OIRA makes suggested changes and sends the proposed rule back to the agency. The agency then issues a proposed rule which it publishes on www.regulations.gov for public comment. The comment period is usually open for 60 days, although some only accept comments for 30 days. Comments are not limited to organizations like WIPP – anyone or any entity can provide comments on a proposed rule. 


The agency reviews the public input to revise a final product which typically takes another 60 to 90 days and summarizes its findings and issues a final rule. Done, right? Not quite. The final rule once again goes to OIRA for review – only when this approval process is complete can the new regulation be published as a final rule.


Need more information on the process? Download the SBA’s Office of Advocacy Basic Guideline to Rulemaking and Small Businesses.  


What WIPP Comments On

 

WIPP has commented on a number of important proposed rules on a variety of issues. By commenting on proposed rules, WIPP has the ability to shape the outcome of the regulation. The devil is in the details, so this stage of advocacy is, in many cases, as important as passage of the law. 


In 2019, WIPP submitted comments to SBA on a number of small business contracting rules ranging from the proposed WOSB/EDWOSB certification rule, to the rule implementing the Small Business Runway Extension Act. WIPP also submitted comments to the Department of Defense (DoD) on its proposed Cybersecurity Maturity Model Certification—a far-reaching cyber certification, which will affect every federal contractor and subcontractor.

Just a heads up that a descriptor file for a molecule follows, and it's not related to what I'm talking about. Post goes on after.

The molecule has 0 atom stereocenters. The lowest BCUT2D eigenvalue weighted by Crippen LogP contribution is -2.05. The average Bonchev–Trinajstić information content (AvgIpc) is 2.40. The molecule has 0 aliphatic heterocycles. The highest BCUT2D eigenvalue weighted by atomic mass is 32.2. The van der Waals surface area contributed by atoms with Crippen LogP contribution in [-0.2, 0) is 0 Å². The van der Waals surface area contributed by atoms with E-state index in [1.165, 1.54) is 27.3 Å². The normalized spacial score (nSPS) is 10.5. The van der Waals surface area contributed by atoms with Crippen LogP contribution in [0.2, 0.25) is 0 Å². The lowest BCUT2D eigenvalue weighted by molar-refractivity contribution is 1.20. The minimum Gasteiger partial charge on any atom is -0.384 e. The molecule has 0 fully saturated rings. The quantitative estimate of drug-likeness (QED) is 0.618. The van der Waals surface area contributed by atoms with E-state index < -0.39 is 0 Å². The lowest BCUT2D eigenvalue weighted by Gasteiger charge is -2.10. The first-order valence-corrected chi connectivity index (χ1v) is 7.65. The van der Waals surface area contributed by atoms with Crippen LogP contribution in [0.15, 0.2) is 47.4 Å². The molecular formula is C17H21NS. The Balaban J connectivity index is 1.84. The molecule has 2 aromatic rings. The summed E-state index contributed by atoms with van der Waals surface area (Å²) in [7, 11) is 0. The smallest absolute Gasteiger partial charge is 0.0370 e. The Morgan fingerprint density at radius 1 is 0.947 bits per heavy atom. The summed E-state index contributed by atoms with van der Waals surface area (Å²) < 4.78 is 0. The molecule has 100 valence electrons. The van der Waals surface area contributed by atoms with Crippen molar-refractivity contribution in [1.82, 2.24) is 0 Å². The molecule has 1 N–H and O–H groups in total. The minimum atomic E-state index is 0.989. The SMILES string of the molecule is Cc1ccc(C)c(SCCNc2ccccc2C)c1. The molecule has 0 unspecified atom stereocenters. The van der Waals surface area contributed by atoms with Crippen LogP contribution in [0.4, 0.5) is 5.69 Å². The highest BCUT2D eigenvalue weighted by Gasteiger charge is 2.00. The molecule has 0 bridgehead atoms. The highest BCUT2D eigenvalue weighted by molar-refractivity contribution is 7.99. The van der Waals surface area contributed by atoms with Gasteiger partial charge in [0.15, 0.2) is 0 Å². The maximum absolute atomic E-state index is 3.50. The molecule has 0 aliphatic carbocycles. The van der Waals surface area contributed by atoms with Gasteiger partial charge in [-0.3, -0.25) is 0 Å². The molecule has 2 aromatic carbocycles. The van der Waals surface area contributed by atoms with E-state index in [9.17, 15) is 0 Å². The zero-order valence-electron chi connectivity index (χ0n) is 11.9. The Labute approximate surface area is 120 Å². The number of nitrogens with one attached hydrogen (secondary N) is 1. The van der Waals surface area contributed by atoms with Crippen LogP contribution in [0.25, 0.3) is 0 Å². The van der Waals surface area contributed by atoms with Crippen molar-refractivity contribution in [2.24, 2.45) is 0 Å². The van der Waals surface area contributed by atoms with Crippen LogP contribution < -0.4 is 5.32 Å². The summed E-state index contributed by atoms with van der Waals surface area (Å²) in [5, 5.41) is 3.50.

Just last month, the Federal Acquisition Regulation (FAR) Council recently proposed an interim final rule that will amend the FAR to prohibit the federal government from procuring or obtaining, or extending or renewing a contract to procure or obtain, “any equipment, system, or service that uses covered telecommunications equipment or services as a substantial or essential component of any system, or as critical technology as part of any system” in order to combat the national security and intellectual property threats that face the United States. 


WIPP recognized the wide-reaching importance of this rule and jointly submitted comments in response. It is important to note that the interim rule impacts ALL contractors — not just those that offer information and communication technology. Each contractor is responsible for determining whether telecommunications equipment and services will be provided under both new and existing contracts and orders. 


Learn more about FAR Council


Take Action Now